Summertime Sleep

Summertime Sleep

It’s summertime, summertime, sum, sum, summertime….

Summer is a special time for children and parents alike.  It is the season in which the most cherished memories are made.  Summer means swimming pools, sprinklers, bare feet, ice cream and full-on sunshine at 8:00 PM.  It is no wonder why children want to stay up late this time of year and why it is so hard for us as parents to deny them their summer fun.  But remember, although the days are longer, the sleep needs of our children are still the same.  If they aren’t getting the proper amount of rest they will ultimately end up overtired and cranky.  As a result, they (and you) can’t fully enjoy all the simple pleasures of summer.  Es no bueno!  

So, how do you ensure your child is getting enough sleep during this exciting time of year?  Here are my Top 5 Summertime Sleep Tips for Babies and Toddlers…..

1.  Trick Mother Nature - Our body’s circadian rhythm, which controls our sleep, is regulated by sunlight.  When it’s dark, our body produces melatonin to help us fall and stay asleep.  When it’s light, our body suppresses melatonin and we become alert and energized.  In summer, most kids go to bed when the sun is still shining.  In order to help get their melatonin flowing before bed you have to be a little sneaky.  First, about an hour to two hours before bedtime, start to draw the blinds and dim the lights to mimic the sun setting.  Next, and this is most important, install window covers.  That way, there isn’t even the smallest glimmer of sunlight peaking through at bedtime or early morning.  I know what you are thinking: “We installed black-out curtains in our child’s room so we are good.”  That may not be true as even a little sliver of sunlight coming through is enough to stimulate a child.  Do yourself a huge favor and buy actual window covers.  My favorite brand is Black Out EZ Window Cover.  It is the best investment ever! 

2.  Cool it Down -  The ideal temperature range for sleep is between 68 to 72 degrees.  Most monitors these days display the room temperature.  If yours doesn’t, then purchase a table top thermometer.  Just because your thermostat is set to the perfect sleeping temperature it doesn’t necessarily mean that your child’s room is that same temp. 

Once you ensure that their room is the appropriate temp, be sure to dress them appropriately, too.  Reach for light-weight, breathable cotton pajamas (I love Monica + Andy PJs), swaddles and sleep sacks.  If their room is on the high end of the ideal temperature range, choose short sleeves.  If it is on the low end, you will want to choose long sleeves and maybe even consider putting socks on their little tootsles.

3.  Stay On Schedule -  I know it is tempting to allow your babe to stay up late, but their circadian rhythm works best if bedtime is kept in a half hour range (e.g, 7:00 to 7:30 PM).  That means that your child will be in a better mood and better behaved as a result.  Score! 

I know that there will be some not-to-miss events this summer that will require a later than usual bedtime.  And that is OK!   Hey, you still have a live a little!  Just be very selective as to when you keep your kiddo up late.  Ask yourself if the activity is worth an overtired child.  When the answer is yes, make sure that your child is well-rested going into the event by ensuring they get plenty of sleep the night before and take a great nap (or naps) the day of the event.  Also, the next day, you can consider putting your child to bed a little early to make up for any sleep debt they acquired.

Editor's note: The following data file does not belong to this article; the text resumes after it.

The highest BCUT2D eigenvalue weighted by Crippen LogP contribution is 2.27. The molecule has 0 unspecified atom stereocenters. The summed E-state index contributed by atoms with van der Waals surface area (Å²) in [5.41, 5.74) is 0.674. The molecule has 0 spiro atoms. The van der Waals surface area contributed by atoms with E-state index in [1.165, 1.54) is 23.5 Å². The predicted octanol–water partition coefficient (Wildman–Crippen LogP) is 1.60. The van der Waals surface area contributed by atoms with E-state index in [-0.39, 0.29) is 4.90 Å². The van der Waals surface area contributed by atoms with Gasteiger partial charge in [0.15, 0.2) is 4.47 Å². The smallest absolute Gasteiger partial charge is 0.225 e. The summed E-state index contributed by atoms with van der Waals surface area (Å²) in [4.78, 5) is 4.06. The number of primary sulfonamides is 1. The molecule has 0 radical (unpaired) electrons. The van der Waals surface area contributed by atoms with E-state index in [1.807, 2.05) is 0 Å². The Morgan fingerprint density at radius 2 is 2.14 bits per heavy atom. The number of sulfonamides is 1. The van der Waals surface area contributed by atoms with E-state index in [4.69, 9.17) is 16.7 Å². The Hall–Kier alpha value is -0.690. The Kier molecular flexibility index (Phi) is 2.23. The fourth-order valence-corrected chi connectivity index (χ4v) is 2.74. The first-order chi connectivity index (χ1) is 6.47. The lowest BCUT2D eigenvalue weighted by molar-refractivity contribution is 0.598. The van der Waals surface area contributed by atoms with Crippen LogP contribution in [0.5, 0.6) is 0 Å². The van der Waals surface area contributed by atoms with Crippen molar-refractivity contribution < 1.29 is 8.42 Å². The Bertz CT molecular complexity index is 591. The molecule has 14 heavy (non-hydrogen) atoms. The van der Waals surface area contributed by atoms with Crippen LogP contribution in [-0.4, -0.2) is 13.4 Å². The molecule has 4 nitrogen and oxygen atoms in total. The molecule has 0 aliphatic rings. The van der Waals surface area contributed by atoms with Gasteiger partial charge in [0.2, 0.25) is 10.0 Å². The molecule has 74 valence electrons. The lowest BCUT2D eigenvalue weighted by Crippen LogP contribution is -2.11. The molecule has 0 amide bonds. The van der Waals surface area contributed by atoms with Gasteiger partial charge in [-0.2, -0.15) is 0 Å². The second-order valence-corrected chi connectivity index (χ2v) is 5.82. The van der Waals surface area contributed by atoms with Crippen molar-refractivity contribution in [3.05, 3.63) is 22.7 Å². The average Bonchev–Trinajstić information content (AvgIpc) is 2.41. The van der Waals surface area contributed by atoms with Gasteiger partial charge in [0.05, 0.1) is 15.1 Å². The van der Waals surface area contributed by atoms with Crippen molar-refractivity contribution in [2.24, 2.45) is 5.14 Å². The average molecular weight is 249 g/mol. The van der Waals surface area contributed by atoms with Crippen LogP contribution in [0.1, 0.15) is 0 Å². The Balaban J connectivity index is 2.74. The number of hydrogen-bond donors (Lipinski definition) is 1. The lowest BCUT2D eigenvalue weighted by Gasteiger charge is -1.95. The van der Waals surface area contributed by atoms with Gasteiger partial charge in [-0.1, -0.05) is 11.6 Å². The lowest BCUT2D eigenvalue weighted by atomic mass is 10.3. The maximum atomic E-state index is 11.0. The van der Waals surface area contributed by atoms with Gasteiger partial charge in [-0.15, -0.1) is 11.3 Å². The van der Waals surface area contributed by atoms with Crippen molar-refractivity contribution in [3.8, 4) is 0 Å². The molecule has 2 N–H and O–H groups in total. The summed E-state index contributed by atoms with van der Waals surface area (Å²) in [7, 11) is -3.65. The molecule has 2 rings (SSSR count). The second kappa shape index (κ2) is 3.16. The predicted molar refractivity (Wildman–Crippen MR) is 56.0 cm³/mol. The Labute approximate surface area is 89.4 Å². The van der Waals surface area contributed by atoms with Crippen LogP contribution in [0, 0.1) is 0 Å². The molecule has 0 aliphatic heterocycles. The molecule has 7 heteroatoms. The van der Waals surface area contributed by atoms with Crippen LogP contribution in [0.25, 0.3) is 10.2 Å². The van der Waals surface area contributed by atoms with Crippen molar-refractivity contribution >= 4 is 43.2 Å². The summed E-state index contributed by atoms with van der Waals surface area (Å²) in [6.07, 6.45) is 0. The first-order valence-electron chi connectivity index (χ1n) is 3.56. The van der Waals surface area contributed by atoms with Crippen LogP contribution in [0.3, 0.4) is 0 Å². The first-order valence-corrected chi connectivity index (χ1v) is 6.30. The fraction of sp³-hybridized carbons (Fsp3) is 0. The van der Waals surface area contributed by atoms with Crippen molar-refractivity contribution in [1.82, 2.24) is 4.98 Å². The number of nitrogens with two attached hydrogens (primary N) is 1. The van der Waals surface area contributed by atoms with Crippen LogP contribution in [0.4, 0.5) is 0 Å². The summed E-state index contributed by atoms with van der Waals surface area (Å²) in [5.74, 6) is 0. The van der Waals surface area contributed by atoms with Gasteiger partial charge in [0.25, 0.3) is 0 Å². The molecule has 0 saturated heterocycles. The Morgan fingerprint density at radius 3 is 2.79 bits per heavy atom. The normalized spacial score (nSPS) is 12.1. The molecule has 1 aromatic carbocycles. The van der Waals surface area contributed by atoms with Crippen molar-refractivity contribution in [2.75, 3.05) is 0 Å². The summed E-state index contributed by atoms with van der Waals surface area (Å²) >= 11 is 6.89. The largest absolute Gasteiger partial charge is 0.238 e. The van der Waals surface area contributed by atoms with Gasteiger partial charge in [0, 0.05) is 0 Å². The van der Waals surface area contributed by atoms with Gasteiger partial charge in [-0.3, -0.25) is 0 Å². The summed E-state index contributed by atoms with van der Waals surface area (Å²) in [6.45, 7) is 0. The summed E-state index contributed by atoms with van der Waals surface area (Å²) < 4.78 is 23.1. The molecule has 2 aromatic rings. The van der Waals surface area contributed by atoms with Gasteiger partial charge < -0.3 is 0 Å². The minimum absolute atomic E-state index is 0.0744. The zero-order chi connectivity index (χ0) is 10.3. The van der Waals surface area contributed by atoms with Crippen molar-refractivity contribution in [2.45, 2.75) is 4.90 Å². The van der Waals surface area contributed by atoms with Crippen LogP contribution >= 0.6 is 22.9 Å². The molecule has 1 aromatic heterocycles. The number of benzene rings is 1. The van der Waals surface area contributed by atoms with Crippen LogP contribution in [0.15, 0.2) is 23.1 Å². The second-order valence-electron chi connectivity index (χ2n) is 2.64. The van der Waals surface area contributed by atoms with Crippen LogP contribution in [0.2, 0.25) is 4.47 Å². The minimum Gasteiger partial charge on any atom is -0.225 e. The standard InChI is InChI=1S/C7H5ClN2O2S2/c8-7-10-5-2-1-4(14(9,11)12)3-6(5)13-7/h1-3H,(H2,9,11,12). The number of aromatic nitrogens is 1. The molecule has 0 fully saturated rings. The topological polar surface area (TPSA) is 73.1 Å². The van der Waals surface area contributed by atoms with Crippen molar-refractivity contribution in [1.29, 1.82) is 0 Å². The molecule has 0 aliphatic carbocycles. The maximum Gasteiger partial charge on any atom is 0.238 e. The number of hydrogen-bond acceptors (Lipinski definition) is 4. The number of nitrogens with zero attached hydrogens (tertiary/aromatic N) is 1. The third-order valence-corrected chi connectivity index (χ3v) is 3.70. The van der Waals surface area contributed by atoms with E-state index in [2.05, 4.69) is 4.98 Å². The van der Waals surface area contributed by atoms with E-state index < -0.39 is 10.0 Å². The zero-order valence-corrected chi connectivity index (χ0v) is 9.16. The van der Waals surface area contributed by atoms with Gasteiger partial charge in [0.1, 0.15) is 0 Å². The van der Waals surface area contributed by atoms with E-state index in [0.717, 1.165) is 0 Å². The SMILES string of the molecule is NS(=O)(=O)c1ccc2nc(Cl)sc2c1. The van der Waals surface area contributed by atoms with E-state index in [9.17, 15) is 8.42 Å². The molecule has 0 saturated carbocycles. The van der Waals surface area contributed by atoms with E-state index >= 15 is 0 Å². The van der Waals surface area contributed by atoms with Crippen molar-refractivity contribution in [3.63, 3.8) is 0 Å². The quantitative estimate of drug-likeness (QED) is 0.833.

If you find yourself keeping your kiddo up late more often than not, than go ahead and adjust their schedule.  Just be careful not to push it more than an hour later and to not move to fast.  I recommend starting the transition with bedtime and move it 15 minutes later every three days until the desired bedtime.  Change the nap time accordingly the next day.

4.  Be Creative with Naps - Busy summer days at the park, pool or zoo can make napping, especially at home, difficult.  if your child is currently napping well, you can abide by the 80/20 Nap Rule.  What I mean by that is that 80% of naps should be taken at home and 20% of naps can be taken in the car or stroller.  You want to aim for the majority of naps to be at home as motionless sleep in a familiar environment is the most restorative.  Research shows that our bodies will not allow us to reach deep stage 3 sleep for as long or as often as when our bodies are in motion.  It is a protective mechanism which, albeit annoying, is pretty clever if you ask me.  However, you have a little wiggle room and can allow for no more than 20% of naps to be in the stroller or car.  Although it is not ideal, it is better than nothing and it allows you to enjoy some extended fun in the sun.  If babe is still taking multiple naps, plan for the first to be at home as that is what I like to call the “golden nap”.  It is usually the longest and hence, most restorative.

5.  Get Outside and Have Some Fun! - It can be challenging to be active when you have a child that is still napping and going to bed early, but try your best to enjoy the warm weather and fun activities while you can.  Spending time in the sunshine is actually good for your child’s circaidan rhythm and helps them to reach a level of fatigue that will allow them to fall asleep easily.  Just don’t forget to apply sunscreen and encourage them to drink plenty of water.  Both sunburn and dehydration can interfere with sleep.

I hope these tips help keep your child well-rested this summer so that they and you can make the most of this magical time of year.  If your kiddo ends up falling off course, not to worry, I am here to help you get back on track!  You can schedule a free 15 minute evaluation to learn more.



Early Risers

Early Risers

Night feedings

Night feedings